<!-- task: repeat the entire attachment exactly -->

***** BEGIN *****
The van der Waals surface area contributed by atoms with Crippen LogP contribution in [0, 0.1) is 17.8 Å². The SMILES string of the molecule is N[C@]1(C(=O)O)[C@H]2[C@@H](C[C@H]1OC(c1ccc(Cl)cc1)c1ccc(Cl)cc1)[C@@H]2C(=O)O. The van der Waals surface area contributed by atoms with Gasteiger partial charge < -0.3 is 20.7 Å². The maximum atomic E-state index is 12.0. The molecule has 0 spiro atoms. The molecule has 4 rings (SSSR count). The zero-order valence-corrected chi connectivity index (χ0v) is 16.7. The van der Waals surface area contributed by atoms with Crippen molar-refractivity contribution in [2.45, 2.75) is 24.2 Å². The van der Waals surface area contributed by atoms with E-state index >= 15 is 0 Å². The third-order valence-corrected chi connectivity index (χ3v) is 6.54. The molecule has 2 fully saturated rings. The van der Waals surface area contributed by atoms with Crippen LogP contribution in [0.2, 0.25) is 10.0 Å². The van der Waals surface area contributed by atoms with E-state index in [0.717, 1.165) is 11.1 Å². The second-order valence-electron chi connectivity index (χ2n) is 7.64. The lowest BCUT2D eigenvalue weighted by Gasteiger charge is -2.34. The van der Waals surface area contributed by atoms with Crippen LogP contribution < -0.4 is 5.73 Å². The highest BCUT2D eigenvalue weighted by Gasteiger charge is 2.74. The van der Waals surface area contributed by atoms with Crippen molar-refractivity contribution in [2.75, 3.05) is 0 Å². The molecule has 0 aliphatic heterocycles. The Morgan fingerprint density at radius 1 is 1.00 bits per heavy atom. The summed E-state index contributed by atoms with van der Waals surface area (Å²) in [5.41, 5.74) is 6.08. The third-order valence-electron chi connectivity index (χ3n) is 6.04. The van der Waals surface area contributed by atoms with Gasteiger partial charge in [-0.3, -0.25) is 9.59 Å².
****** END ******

The van der Waals surface area contributed by atoms with Crippen LogP contribution in [0, 0.1) is 17.8 Å². The SMILES string of the molecule is N[C@]1(C(=O)O)[C@H]2[C@@H](C[C@H]1OC(c1ccc(Cl)cc1)c1ccc(Cl)cc1)[C@@H]2C(=O)O. The van der Waals surface area contributed by atoms with Gasteiger partial charge < -0.3 is 20.7 Å². The maximum atomic E-state index is 12.0. The molecule has 0 spiro atoms. The molecule has 4 rings (SSSR count). The zero-order valence-corrected chi connectivity index (χ0v) is 16.7. The van der Waals surface area contributed by atoms with Crippen molar-refractivity contribution in [2.45, 2.75) is 24.2 Å². The van der Waals surface area contributed by atoms with E-state index >= 15 is 0 Å². The third-order valence-corrected chi connectivity index (χ3v) is 6.54. The molecule has 2 fully saturated rings. The van der Waals surface area contributed by atoms with Crippen LogP contribution in [0.2, 0.25) is 10.0 Å². The van der Waals surface area contributed by atoms with E-state index in [0.717, 1.165) is 11.1 Å². The second-order valence-electron chi connectivity index (χ2n) is 7.64. The lowest BCUT2D eigenvalue weighted by Gasteiger charge is -2.34. The van der Waals surface area contributed by atoms with Crippen LogP contribution < -0.4 is 5.73 Å². The highest BCUT2D eigenvalue weighted by Gasteiger charge is 2.74. The van der Waals surface area contributed by atoms with Crippen molar-refractivity contribution in [2.75, 3.05) is 0 Å². The molecule has 0 aliphatic heterocycles. The Morgan fingerprint density at radius 1 is 1.00 bits per heavy atom. The summed E-state index contributed by atoms with van der Waals surface area (Å²) in [5.41, 5.74) is 6.08. The third-order valence-electron chi connectivity index (χ3n) is 6.04. The van der Waals surface area contributed by atoms with Gasteiger partial charge in [-0.3, -0.25) is 9.59 Å².